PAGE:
Inauguration: Justice and Equality

January 21, 2013

Capitol decorated for 2009 inauguration. Photo by Wendy L. Doromal ©2009

How appropriate that President Obama will be sworn in publicly for his second term on Martin Luther King Day. He will take the oath of office by placing his hand on the bibles that belonged to President Abraham Lincoln and Dr. Martin Luther Ling, Jr., two great Americans who fought for equality and justice, the major themes of the Obama Administration.

It is also remarkable that today's inauguration marks 150 years since President Lincoln issued the Emancipation Proclamation and 50 years since Dr. King delivered his iconic "I Have A Dream Speech" during the March on Washington.

It is also fitting that Merlie Evers-Williams will be delivering the invocation at the President's inauguration. Fifty years ago her husband, civil rights leader Medgar Evers, was assassinated.  Fifty years ago she was scheduled to join Dr. Martin Luther King, Jr. as one of the speakers at the March on Washington. Travelling from Boston to Washington, DC she did not make it in time to speak at that event, which she said was a huge disappointment to her. Today President Obama has given her the chance to speak and fulfill her destiny.

Lincoln Memorial Photo by W. L. Doromal ©2012

President Obama will take his oath of office and deliver his inaugural address on the steps of the Capitol facing the Lincoln Memorial where 50 years ago in 1963, Dr. King delivered his famous speech. We can expect that President Obama's inaugural address will call for an end to our nation's  racial, political and economic divisions, just as Lincoln and King did through their speeches delivered so many years ago.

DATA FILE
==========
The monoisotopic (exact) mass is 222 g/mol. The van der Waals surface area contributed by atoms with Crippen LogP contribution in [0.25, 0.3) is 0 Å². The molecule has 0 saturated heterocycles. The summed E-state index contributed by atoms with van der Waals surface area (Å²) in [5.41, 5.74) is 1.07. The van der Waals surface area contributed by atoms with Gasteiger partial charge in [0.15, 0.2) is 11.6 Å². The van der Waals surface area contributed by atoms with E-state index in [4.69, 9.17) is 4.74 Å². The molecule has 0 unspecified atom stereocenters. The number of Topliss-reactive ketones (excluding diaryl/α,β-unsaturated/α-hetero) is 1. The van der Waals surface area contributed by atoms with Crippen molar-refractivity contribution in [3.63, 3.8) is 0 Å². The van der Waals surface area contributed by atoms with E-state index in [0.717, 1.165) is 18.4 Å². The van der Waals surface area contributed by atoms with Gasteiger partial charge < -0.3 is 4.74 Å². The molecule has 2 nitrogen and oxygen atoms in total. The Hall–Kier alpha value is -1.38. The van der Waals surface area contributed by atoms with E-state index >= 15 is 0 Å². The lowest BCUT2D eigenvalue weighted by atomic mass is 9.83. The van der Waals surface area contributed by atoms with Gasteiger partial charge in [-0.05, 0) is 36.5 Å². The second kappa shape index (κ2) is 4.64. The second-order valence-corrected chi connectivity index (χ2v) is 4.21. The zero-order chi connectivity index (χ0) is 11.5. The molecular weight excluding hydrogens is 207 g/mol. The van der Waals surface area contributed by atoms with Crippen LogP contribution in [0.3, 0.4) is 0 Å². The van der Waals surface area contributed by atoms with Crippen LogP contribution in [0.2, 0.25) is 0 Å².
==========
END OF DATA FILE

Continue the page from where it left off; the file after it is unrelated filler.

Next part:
King fought for civil, economic, political and human rights. He rallied to end to racism and discrimination. These are the themes that are at the heart of today's immigration issue. Surely President Obama will address this issue today.

King's civil rights movement was founded on the principle on nonviolence. A gun took the life of Dr. King, just as guns take the lives of tens of thousands of Americans every year. I expect that President Obama will also address this pressing issue.

King lost his life fighting for economic justice and equality for the poor. As we witness the rapid shrinking of the middle class and rise of poverty across the nation, we cannot doubt that this too will be a major theme of the president's address.

 Martin Luther King Memorial, Photo by W. L. Doromal ©2011
It is time not just to speak about theses issues, debate these issues, but to act upon them. I hope that the next four years we will see a divided nation and Congress come together to fight for the reforms we need to ensure justice and equality for everyone who calls the United States of America home.